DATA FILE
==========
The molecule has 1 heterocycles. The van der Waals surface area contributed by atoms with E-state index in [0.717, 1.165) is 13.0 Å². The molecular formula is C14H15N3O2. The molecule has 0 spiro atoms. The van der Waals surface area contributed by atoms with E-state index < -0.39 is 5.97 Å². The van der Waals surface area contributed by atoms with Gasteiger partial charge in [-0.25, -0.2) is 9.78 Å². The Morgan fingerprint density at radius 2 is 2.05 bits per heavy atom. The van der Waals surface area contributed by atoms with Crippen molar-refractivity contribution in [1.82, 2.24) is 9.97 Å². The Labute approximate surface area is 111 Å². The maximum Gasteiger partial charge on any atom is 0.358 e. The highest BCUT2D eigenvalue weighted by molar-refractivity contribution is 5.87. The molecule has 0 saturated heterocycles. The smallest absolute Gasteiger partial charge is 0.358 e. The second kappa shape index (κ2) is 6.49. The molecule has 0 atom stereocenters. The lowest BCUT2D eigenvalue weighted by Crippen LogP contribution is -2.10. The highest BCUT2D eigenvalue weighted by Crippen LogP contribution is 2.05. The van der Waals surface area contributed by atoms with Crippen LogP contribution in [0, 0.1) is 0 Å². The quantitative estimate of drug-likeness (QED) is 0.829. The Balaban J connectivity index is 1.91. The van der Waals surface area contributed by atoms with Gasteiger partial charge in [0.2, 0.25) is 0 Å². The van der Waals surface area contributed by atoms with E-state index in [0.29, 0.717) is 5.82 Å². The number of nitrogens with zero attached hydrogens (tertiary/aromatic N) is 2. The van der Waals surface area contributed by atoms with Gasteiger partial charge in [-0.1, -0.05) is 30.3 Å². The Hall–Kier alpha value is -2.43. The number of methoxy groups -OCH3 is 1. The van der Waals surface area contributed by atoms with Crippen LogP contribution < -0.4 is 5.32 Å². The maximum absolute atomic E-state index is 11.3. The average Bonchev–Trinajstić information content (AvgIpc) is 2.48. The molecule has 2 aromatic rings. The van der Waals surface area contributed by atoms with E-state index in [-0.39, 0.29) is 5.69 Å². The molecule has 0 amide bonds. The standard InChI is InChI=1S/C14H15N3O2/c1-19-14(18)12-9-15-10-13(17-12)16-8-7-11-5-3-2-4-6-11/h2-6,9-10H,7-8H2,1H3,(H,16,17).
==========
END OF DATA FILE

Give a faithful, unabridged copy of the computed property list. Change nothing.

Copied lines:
The molecule has 1 heterocycles. The van der Waals surface area contributed by atoms with E-state index in [0.717, 1.165) is 13.0 Å². The molecular formula is C14H15N3O2. The molecule has 0 spiro atoms. The van der Waals surface area contributed by atoms with E-state index < -0.39 is 5.97 Å². The van der Waals surface area contributed by atoms with Gasteiger partial charge in [-0.25, -0.2) is 9.78 Å². The Morgan fingerprint density at radius 2 is 2.05 bits per heavy atom. The van der Waals surface area contributed by atoms with Crippen molar-refractivity contribution in [1.82, 2.24) is 9.97 Å². The Labute approximate surface area is 111 Å². The maximum Gasteiger partial charge on any atom is 0.358 e. The highest BCUT2D eigenvalue weighted by molar-refractivity contribution is 5.87. The molecule has 0 saturated heterocycles. The smallest absolute Gasteiger partial charge is 0.358 e. The second kappa shape index (κ2) is 6.49. The molecule has 0 atom stereocenters. The lowest BCUT2D eigenvalue weighted by Crippen LogP contribution is -2.10. The highest BCUT2D eigenvalue weighted by Crippen LogP contribution is 2.05. The van der Waals surface area contributed by atoms with Crippen LogP contribution in [0, 0.1) is 0 Å². The quantitative estimate of drug-likeness (QED) is 0.829. The Balaban J connectivity index is 1.91. The van der Waals surface area contributed by atoms with Gasteiger partial charge in [0.2, 0.25) is 0 Å². The van der Waals surface area contributed by atoms with E-state index in [0.29, 0.717) is 5.82 Å². The number of nitrogens with zero attached hydrogens (tertiary/aromatic N) is 2. The van der Waals surface area contributed by atoms with Gasteiger partial charge in [-0.1, -0.05) is 30.3 Å². The Hall–Kier alpha value is -2.43. The number of methoxy groups -OCH3 is 1. The van der Waals surface area contributed by atoms with Crippen LogP contribution < -0.4 is 5.32 Å². The maximum absolute atomic E-state index is 11.3. The average Bonchev–Trinajstić information content (AvgIpc) is 2.48. The molecule has 2 aromatic rings. The van der Waals surface area contributed by atoms with E-state index in [-0.39, 0.29) is 5.69 Å². The molecule has 0 amide bonds. The standard InChI is InChI=1S/C14H15N3O2/c1-19-14(18)12-9-15-10-13(17-12)16-8-7-11-5-3-2-4-6-11/h2-6,9-10H,7-8H2,1H3,(H,16,17).